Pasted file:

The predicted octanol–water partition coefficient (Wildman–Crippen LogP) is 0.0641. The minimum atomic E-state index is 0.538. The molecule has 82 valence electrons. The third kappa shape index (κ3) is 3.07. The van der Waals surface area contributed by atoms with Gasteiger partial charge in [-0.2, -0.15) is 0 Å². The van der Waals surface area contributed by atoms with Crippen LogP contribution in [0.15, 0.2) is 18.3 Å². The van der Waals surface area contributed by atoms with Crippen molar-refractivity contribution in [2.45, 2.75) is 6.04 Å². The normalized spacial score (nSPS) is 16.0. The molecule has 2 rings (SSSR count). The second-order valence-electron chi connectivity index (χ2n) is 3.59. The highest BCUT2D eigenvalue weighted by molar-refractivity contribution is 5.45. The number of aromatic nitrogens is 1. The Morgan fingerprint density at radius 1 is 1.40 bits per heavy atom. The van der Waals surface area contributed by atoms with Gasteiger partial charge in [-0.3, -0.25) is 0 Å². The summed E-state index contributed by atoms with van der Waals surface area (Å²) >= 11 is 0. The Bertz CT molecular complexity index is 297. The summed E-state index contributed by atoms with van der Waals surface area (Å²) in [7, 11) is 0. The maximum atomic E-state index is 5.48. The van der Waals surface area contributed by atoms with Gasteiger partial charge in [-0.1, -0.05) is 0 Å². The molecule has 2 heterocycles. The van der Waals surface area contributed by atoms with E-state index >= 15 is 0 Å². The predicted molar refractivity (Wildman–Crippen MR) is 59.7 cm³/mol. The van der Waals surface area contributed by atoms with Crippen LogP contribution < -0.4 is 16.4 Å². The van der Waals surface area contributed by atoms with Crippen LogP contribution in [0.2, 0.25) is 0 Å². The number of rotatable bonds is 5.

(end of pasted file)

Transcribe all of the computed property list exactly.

The predicted octanol–water partition coefficient (Wildman–Crippen LogP) is 0.0641. The minimum atomic E-state index is 0.538. The molecule has 82 valence electrons. The third kappa shape index (κ3) is 3.07. The van der Waals surface area contributed by atoms with Gasteiger partial charge in [-0.2, -0.15) is 0 Å². The van der Waals surface area contributed by atoms with Crippen LogP contribution in [0.15, 0.2) is 18.3 Å². The van der Waals surface area contributed by atoms with Crippen molar-refractivity contribution in [2.45, 2.75) is 6.04 Å². The normalized spacial score (nSPS) is 16.0. The molecule has 2 rings (SSSR count). The second-order valence-electron chi connectivity index (χ2n) is 3.59. The highest BCUT2D eigenvalue weighted by molar-refractivity contribution is 5.45. The number of aromatic nitrogens is 1. The Morgan fingerprint density at radius 1 is 1.40 bits per heavy atom. The van der Waals surface area contributed by atoms with Gasteiger partial charge in [-0.3, -0.25) is 0 Å². The summed E-state index contributed by atoms with van der Waals surface area (Å²) >= 11 is 0. The Bertz CT molecular complexity index is 297. The summed E-state index contributed by atoms with van der Waals surface area (Å²) in [7, 11) is 0. The maximum atomic E-state index is 5.48. The van der Waals surface area contributed by atoms with Gasteiger partial charge in [-0.1, -0.05) is 0 Å². The molecule has 2 heterocycles. The van der Waals surface area contributed by atoms with E-state index >= 15 is 0 Å². The predicted molar refractivity (Wildman–Crippen MR) is 59.7 cm³/mol. The van der Waals surface area contributed by atoms with Crippen LogP contribution < -0.4 is 16.4 Å². The van der Waals surface area contributed by atoms with Crippen LogP contribution in [0.2, 0.25) is 0 Å². The number of rotatable bonds is 5.